The use of coloured asphalt in road tunnels has helped to cut lighting costs without compromising driver safety. Are coloured roads a step towards achieving the holy grail of carbon and operational savings?
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Highways carbon management and the need to cut costs have brought the issue of lighting our roads to the fore.
A recent Highways Agency proposal to turn off the lights on a stretch of the M5 from midnight until 5am was met with a mixed response from road safety groups.
Meanwhile, a report by local authority body CSS has stated that the installation of remote monitoring systems, to control the brightness of lamps when roads are lightly-trafficked, could save local authorities up to £35M annually.
An alternative option
Now, the US government has started to talk about another option. According to Nobel prize-winning physicist Steven Chu, appointed by President Obama as energy secretary, a global initiative to produce light-coloured roofs, roads and pavements so that they reflect more sunlight and heat, could potentially deliver carbon emission savings equivalent to taking all the world’s cars off the roads for 11 years.
What does this mean for UK highways? Tarmac national special products manager James Freeman does not believe such changes signify the end for conventional asphalt.
Instead he thinks that on many stretches of road, as well as in specific locations such as tunnels and junction approaches, the reflective qualities of light-coloured asphalt surfacing have the potential to deliver even better driver visibility and could cut lighting costs.
“Light-coloured asphalt is as durable as the traditional black stuff. Adding quartzite aggregate, light-coloured pigments and high-quality polymers with binders ensures it is suitable for all highways applications.”
James Freeman, Tarmac
Freeman says: “There is a strong body of evidence gathered in mainland Europe which demonstrates that light-coloured asphalt pavements have managed to reduce lighting and deliver significant financial savings without compromising driver visibility or safety.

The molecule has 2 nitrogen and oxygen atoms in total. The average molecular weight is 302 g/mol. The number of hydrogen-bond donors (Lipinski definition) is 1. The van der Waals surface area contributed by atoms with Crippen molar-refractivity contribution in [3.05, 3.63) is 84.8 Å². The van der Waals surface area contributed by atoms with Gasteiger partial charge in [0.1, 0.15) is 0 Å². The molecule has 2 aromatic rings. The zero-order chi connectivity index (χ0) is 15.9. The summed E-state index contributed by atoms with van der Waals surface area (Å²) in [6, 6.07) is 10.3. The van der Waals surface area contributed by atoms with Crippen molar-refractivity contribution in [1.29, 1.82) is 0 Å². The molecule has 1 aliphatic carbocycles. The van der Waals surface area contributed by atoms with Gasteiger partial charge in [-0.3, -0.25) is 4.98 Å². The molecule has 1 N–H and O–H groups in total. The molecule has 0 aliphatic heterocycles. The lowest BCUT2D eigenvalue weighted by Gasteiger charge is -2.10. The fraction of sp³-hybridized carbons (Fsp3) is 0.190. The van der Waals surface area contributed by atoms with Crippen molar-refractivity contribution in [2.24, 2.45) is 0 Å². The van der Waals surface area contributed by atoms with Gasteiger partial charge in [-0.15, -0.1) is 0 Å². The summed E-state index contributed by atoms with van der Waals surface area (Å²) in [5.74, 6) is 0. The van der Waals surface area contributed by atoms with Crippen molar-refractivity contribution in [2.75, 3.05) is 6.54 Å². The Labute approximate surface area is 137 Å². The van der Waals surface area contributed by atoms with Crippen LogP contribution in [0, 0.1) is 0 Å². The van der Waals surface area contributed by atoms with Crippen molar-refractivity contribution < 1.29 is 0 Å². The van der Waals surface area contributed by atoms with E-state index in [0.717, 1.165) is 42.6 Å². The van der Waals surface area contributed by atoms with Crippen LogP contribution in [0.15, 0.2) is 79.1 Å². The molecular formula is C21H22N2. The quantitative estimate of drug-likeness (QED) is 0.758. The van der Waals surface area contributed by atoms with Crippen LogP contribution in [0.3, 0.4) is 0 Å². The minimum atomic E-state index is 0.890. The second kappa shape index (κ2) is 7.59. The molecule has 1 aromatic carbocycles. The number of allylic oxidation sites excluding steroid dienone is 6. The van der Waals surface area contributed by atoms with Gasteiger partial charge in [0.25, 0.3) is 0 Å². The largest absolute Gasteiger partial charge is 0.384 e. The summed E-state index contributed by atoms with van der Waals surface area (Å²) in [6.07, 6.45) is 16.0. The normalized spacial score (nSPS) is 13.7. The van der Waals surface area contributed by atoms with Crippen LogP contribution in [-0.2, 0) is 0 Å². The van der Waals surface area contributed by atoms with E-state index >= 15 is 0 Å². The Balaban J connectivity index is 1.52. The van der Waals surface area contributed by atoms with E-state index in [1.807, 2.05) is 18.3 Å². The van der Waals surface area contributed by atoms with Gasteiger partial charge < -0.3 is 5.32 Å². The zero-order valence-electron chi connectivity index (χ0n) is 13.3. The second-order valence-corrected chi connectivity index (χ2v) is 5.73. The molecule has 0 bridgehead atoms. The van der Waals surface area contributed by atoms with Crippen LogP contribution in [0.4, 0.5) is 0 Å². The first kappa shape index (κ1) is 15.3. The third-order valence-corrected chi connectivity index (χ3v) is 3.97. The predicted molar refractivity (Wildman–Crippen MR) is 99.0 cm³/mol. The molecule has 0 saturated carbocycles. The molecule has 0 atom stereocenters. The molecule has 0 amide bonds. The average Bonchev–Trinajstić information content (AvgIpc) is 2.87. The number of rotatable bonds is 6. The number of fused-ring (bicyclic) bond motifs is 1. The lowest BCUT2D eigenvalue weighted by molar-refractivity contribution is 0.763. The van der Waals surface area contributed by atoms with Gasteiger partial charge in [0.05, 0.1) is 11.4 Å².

“While this doesn’t mean we can reach for the dimmer switch across the entire road network, light-coloured asphalt used in specific locations, in conjunction with a wider package of measures such as remote monitoring systems, could reduce energy and lighting bills.
“Light-coloured asphalt is also as durable as the traditional black stuff. Adding quartzite aggregate, light-coloured pigments and high-quality polymers with binders to enhance the mechanical stability of the asphalt mix ensures it is suitable for all highways applications,” says Freeman.
According to reports from surfacing manufacturer Colas Geneve, light asphalt surfaces in tunnels can deliver lighting savings of between 30% and 40%.
Opportunity in the UK
In the UK, the full potential for light-coloured asphalt has still to be realised.
Typically, it has been used to demarcate areas such as bus and cycle lanes. But the material’s luminance properties and durability, when a polymer modified binder is added, offer wider opportunities for surfacing.
Applicable areas include those where one would normally expect street lighting including many road stretches, tunnels, intersections and roundabouts.
Tarmac has developed Mastertint to provide local authorities with a high-quality, light-coloured asphalt. It provides all the qualities of conventional asphalt with pigment to ensure that the colour is retained.
Light-coloured asphalt is not the sole answer to cutting costs and carbon across local authority roads. However, it could be beneficial when used as part of a wider package of measures in specific locations to reduce costs, drive down carbon emissions, increase visibility and improve road safety.
In the Confignon Tunnel, near Geneva, Switzerland, field trials showed that one spotlight out of two could be turned off because of the increased luminance, or brightness, of the surfacing. In this project, savings made on lighting have meant that additional capital costs for resurfacing were recouped within four years.
Positive data about visibility and luminance performance of coloured pavements has also been sourced from the International Commission of Illumination.
A three-month study conducted by this organisation across several pavement types reveals that light-coloured asphalt delivers the highest specular reflection factor and luminance coefficient of any material.
Highways special: Lighting the way